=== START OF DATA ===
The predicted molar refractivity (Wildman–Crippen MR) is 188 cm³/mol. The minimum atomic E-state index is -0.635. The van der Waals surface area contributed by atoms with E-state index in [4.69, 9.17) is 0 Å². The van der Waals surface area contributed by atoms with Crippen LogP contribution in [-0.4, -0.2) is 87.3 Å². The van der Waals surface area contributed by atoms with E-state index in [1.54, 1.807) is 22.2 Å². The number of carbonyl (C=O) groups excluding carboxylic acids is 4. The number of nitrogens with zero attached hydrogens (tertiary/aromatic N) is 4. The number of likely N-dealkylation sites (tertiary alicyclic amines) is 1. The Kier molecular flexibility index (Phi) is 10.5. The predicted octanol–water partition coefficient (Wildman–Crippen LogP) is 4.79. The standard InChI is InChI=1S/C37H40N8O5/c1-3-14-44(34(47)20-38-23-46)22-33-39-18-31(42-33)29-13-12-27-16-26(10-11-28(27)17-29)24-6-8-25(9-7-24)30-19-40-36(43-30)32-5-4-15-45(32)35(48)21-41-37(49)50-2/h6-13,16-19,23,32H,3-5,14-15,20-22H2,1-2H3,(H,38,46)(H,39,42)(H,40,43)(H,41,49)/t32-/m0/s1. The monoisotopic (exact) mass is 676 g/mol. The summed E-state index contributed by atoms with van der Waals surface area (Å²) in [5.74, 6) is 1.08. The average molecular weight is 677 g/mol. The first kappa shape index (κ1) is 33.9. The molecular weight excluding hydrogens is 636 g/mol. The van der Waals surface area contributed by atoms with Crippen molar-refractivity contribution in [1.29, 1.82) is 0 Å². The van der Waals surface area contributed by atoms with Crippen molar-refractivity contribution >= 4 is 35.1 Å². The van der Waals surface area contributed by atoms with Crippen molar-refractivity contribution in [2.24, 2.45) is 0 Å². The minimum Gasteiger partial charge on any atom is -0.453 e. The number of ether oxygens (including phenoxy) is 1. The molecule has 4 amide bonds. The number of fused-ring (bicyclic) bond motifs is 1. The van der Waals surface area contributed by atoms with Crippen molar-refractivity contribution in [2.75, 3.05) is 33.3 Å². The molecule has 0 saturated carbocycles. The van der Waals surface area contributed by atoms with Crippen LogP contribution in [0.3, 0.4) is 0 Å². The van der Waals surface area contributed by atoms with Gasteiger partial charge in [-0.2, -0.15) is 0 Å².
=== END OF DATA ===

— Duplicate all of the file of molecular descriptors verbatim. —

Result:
The predicted molar refractivity (Wildman–Crippen MR) is 188 cm³/mol. The minimum atomic E-state index is -0.635. The van der Waals surface area contributed by atoms with E-state index in [4.69, 9.17) is 0 Å². The van der Waals surface area contributed by atoms with Crippen LogP contribution in [-0.4, -0.2) is 87.3 Å². The van der Waals surface area contributed by atoms with E-state index in [1.54, 1.807) is 22.2 Å². The number of carbonyl (C=O) groups excluding carboxylic acids is 4. The number of nitrogens with zero attached hydrogens (tertiary/aromatic N) is 4. The number of likely N-dealkylation sites (tertiary alicyclic amines) is 1. The Kier molecular flexibility index (Phi) is 10.5. The predicted octanol–water partition coefficient (Wildman–Crippen LogP) is 4.79. The standard InChI is InChI=1S/C37H40N8O5/c1-3-14-44(34(47)20-38-23-46)22-33-39-18-31(42-33)29-13-12-27-16-26(10-11-28(27)17-29)24-6-8-25(9-7-24)30-19-40-36(43-30)32-5-4-15-45(32)35(48)21-41-37(49)50-2/h6-13,16-19,23,32H,3-5,14-15,20-22H2,1-2H3,(H,38,46)(H,39,42)(H,40,43)(H,41,49)/t32-/m0/s1. The monoisotopic (exact) mass is 676 g/mol. The summed E-state index contributed by atoms with van der Waals surface area (Å²) in [5.74, 6) is 1.08. The average molecular weight is 677 g/mol. The first kappa shape index (κ1) is 33.9. The molecular weight excluding hydrogens is 636 g/mol. The van der Waals surface area contributed by atoms with Crippen molar-refractivity contribution in [1.29, 1.82) is 0 Å². The van der Waals surface area contributed by atoms with Crippen molar-refractivity contribution >= 4 is 35.1 Å². The van der Waals surface area contributed by atoms with Crippen molar-refractivity contribution in [2.24, 2.45) is 0 Å². The minimum Gasteiger partial charge on any atom is -0.453 e. The number of ether oxygens (including phenoxy) is 1. The molecule has 4 amide bonds. The number of fused-ring (bicyclic) bond motifs is 1. The van der Waals surface area contributed by atoms with Crippen molar-refractivity contribution in [2.75, 3.05) is 33.3 Å². The molecule has 0 saturated carbocycles. The van der Waals surface area contributed by atoms with Crippen LogP contribution in [0.3, 0.4) is 0 Å². The van der Waals surface area contributed by atoms with Gasteiger partial charge in [-0.2, -0.15) is 0 Å².